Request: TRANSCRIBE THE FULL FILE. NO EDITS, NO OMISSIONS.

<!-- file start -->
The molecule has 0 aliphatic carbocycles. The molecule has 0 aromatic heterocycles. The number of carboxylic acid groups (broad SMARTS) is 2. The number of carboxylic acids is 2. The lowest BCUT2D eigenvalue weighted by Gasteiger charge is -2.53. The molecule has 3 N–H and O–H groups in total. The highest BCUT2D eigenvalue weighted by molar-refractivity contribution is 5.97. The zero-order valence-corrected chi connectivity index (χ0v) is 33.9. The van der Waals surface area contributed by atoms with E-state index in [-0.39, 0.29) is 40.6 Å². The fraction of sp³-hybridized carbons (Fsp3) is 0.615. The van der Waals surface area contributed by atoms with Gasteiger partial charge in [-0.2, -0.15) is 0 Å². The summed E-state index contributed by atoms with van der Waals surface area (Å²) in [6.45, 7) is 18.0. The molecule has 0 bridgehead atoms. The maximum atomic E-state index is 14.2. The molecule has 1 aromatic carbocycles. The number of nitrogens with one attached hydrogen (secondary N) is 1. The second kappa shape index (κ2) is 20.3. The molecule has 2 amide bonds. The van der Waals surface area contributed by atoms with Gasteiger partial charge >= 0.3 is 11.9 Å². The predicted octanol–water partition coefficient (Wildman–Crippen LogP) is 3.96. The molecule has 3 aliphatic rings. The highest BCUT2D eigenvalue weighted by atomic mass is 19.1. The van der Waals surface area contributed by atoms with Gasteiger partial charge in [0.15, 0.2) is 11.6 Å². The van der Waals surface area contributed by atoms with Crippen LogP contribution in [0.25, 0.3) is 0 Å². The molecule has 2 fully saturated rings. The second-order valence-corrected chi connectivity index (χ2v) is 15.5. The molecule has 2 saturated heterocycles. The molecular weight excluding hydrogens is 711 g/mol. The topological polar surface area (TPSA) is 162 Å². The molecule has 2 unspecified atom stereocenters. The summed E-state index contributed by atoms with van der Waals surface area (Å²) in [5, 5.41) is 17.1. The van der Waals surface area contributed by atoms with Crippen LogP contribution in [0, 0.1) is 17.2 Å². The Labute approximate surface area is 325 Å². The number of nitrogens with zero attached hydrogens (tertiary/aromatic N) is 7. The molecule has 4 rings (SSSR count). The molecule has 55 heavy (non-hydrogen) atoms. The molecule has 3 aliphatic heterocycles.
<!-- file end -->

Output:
The molecule has 0 aliphatic carbocycles. The molecule has 0 aromatic heterocycles. The number of carboxylic acid groups (broad SMARTS) is 2. The number of carboxylic acids is 2. The lowest BCUT2D eigenvalue weighted by Gasteiger charge is -2.53. The molecule has 3 N–H and O–H groups in total. The highest BCUT2D eigenvalue weighted by molar-refractivity contribution is 5.97. The zero-order valence-corrected chi connectivity index (χ0v) is 33.9. The van der Waals surface area contributed by atoms with E-state index in [-0.39, 0.29) is 40.6 Å². The fraction of sp³-hybridized carbons (Fsp3) is 0.615. The van der Waals surface area contributed by atoms with Gasteiger partial charge in [-0.2, -0.15) is 0 Å². The summed E-state index contributed by atoms with van der Waals surface area (Å²) in [6.45, 7) is 18.0. The molecule has 0 bridgehead atoms. The maximum atomic E-state index is 14.2. The molecule has 1 aromatic carbocycles. The number of nitrogens with one attached hydrogen (secondary N) is 1. The second kappa shape index (κ2) is 20.3. The molecule has 2 amide bonds. The van der Waals surface area contributed by atoms with Gasteiger partial charge >= 0.3 is 11.9 Å². The predicted octanol–water partition coefficient (Wildman–Crippen LogP) is 3.96. The molecule has 3 aliphatic rings. The highest BCUT2D eigenvalue weighted by atomic mass is 19.1. The van der Waals surface area contributed by atoms with Gasteiger partial charge in [0.15, 0.2) is 11.6 Å². The van der Waals surface area contributed by atoms with Crippen LogP contribution in [0.25, 0.3) is 0 Å². The molecule has 2 fully saturated rings. The second-order valence-corrected chi connectivity index (χ2v) is 15.5. The molecule has 2 saturated heterocycles. The molecular weight excluding hydrogens is 711 g/mol. The topological polar surface area (TPSA) is 162 Å². The molecule has 2 unspecified atom stereocenters. The summed E-state index contributed by atoms with van der Waals surface area (Å²) in [5, 5.41) is 17.1. The van der Waals surface area contributed by atoms with Crippen LogP contribution in [0, 0.1) is 17.2 Å². The Labute approximate surface area is 325 Å². The number of nitrogens with zero attached hydrogens (tertiary/aromatic N) is 7. The molecule has 4 rings (SSSR count). The molecule has 55 heavy (non-hydrogen) atoms. The molecule has 3 aliphatic heterocycles.